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Is Your Salmon Really Wild Or Just Raised On a Farm?

I have to hand it to the New York Times, my favorite newspaper in the world, for the great job they did to expose the use of farmed salmon being sold at six New York City stores as wild. This finding underscores a great concern of mine for the health of Americans and many in the fishing industry who believe wild salmon may indeed not be nearly as available during the off-season (November to March) as once thought.

The Times sent random samples last month to a testing facility in North Carolina that used a similar method employed by scientists at the FDA to differenciate between wild and farmed salmon. Of the eight samples tested, six were farmed salmon, only one was wild and the last was a farmed salmon that had escaped into the wild (which is not uncommon). An unidentified FDA researcher also reviewed and agreed with the company's analysis.

Not surprisingly, a spokeswoman for an association that promotes wild seafood says the problem has been reported throughout the country, and not confined to the Big Apple. Such findings fly in the face of new federal regulations governing country-of-origin labeling that took effect last week. They require fish to carry a paper trail back to the source, but only apply to full-service markets like grocery stores, but not to fish markets.

Even renowned chefs who pay top dollar for the choicest seafood could not distinguish between wild and farmed salmon. That is, not until after the salmon were cooked.

Just one more reason for you to avoid salmon sold in grocery stores and restaurants. Sadly, fish would be one of the healthiest foods on the planet, if it wasn't for the fact that nearly all sources are contaminated with mercury among many toxins, rendering them unsafe to eat.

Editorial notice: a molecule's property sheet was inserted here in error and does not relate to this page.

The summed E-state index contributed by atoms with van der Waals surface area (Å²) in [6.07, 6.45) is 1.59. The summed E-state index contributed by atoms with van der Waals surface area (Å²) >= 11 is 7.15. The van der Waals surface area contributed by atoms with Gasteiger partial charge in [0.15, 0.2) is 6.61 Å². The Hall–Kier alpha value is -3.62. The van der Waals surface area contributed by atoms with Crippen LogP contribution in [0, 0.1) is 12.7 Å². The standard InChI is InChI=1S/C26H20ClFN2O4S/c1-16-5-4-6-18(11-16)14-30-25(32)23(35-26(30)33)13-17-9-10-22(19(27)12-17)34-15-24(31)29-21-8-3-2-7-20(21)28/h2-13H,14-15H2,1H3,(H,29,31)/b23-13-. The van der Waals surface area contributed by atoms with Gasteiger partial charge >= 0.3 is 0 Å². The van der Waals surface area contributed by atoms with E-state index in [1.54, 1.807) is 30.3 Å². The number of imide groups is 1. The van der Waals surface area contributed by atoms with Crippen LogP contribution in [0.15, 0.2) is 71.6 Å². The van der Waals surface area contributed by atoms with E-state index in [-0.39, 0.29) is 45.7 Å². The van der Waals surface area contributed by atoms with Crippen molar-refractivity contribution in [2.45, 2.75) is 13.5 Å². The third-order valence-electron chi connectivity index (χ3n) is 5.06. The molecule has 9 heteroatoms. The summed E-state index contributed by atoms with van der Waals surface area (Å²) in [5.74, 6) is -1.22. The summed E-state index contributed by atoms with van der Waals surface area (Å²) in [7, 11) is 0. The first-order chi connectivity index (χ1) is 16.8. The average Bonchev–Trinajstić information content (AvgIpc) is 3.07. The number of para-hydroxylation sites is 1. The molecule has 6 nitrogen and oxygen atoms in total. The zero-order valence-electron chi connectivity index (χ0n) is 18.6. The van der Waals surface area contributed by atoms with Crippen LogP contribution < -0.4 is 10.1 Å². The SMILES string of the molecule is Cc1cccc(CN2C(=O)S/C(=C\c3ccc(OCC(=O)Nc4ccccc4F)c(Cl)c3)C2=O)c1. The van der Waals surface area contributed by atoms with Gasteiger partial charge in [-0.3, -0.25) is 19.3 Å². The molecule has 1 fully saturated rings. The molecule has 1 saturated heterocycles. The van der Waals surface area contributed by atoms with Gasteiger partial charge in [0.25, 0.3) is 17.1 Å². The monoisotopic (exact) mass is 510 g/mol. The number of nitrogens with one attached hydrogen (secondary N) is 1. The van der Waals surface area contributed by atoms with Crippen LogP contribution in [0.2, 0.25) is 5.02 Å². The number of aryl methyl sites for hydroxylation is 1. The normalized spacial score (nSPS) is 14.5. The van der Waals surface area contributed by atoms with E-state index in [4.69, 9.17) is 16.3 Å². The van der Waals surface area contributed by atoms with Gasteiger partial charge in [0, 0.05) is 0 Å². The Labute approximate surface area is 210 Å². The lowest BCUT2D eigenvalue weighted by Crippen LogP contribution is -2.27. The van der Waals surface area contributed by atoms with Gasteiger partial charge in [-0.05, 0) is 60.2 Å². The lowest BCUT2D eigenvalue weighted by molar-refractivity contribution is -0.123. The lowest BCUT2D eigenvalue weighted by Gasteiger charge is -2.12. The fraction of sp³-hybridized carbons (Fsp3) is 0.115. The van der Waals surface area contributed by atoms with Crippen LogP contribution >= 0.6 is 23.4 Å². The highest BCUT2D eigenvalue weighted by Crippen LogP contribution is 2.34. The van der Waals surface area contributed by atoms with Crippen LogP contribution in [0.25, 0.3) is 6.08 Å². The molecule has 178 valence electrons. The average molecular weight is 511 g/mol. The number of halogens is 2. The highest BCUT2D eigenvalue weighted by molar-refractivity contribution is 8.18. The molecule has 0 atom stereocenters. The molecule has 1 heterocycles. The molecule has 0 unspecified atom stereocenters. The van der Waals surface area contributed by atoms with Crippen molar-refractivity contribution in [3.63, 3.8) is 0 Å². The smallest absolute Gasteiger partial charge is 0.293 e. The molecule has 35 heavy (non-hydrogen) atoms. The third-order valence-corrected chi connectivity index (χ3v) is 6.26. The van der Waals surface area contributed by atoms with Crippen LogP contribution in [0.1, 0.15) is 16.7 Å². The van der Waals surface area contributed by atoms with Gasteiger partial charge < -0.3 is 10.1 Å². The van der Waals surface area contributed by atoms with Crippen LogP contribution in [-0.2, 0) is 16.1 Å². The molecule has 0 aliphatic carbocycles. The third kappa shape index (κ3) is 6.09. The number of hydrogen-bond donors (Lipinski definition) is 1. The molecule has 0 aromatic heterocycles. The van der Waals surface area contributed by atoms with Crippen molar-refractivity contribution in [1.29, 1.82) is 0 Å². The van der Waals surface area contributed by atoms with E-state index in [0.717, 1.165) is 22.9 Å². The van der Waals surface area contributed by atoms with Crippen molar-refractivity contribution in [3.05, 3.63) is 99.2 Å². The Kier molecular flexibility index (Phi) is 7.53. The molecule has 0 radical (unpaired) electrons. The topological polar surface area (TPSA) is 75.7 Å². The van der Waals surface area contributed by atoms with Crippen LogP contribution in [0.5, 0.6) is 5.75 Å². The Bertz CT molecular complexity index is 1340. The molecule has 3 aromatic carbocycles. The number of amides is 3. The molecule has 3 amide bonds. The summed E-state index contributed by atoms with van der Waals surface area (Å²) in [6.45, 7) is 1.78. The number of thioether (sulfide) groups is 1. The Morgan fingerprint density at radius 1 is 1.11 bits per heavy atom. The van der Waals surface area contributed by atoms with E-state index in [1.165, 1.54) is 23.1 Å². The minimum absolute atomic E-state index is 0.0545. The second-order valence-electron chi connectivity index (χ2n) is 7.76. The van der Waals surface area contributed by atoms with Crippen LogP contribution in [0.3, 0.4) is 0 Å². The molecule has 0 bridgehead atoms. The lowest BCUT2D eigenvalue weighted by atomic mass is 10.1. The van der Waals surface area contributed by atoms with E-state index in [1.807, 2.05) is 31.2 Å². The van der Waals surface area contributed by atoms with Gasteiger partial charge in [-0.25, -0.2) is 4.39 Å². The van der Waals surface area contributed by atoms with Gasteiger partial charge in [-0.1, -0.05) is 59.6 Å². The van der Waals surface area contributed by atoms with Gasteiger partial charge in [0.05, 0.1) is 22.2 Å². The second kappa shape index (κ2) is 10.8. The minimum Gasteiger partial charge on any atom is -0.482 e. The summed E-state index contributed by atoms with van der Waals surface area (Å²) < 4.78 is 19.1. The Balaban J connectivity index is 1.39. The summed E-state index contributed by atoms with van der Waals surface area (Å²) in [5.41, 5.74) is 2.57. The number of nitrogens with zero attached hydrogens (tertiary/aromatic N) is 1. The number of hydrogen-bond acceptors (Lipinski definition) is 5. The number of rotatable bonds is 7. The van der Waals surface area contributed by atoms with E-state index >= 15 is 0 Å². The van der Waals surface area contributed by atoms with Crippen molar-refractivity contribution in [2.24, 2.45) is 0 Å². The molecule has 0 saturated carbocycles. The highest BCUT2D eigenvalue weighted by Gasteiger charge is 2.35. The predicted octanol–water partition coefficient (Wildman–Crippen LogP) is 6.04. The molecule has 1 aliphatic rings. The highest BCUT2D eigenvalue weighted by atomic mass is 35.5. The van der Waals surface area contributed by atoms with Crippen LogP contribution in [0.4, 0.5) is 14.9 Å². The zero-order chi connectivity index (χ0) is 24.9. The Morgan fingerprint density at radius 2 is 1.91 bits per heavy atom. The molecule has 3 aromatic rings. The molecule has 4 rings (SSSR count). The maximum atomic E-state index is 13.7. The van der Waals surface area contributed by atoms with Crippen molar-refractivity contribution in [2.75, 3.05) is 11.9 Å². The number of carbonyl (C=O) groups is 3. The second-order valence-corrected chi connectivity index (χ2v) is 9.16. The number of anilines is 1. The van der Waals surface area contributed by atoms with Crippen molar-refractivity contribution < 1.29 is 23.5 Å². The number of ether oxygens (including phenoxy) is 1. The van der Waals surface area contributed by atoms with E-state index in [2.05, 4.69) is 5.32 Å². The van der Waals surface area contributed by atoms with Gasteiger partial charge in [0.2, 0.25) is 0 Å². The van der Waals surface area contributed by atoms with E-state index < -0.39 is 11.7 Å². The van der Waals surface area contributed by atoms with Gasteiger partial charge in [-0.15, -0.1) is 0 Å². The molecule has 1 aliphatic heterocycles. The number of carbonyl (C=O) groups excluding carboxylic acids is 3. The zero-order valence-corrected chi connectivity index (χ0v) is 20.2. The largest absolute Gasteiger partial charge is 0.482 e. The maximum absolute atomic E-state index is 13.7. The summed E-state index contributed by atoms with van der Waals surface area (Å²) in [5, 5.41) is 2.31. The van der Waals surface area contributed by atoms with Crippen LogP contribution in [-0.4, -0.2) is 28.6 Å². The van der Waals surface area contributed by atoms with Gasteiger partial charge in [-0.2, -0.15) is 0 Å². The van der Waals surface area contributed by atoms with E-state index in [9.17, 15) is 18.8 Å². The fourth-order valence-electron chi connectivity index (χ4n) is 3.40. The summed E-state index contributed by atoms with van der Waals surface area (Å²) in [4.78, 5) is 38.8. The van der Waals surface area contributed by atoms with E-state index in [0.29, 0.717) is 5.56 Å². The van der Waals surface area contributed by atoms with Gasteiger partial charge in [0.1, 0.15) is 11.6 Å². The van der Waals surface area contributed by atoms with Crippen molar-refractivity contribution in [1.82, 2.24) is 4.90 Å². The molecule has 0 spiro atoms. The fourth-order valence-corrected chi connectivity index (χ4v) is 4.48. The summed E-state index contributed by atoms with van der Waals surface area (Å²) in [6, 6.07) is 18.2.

Such toxins have become a large part of our fish supply and have been a contributor to severe health issues, including:

That is why I suggest avoiding eating fish unless you know it has been laboratory-tested and proven to be free from mercury and other toxins. The typical rule of thumb when considering eating fish: The larger the fish, the more mercury and PCBs it will have. Small fish like sardines, however, are typically mercury- and PCB-free.

There are two healthy options at your disposal, if you want to enjoy the health benefits of fish without the toxic side effects. Taking a high quality fish or cod liver oil daily is one ideal method. And if you really enjoy the taste of fish, you may want to consider Alaskan Wild Red Salmon from Vital Choice, a brand we've tested several times and have found it to be free from mercury contamination and the toxic pollutants.

New York Times April 10, 2005

Seattle Times April 10, 2005

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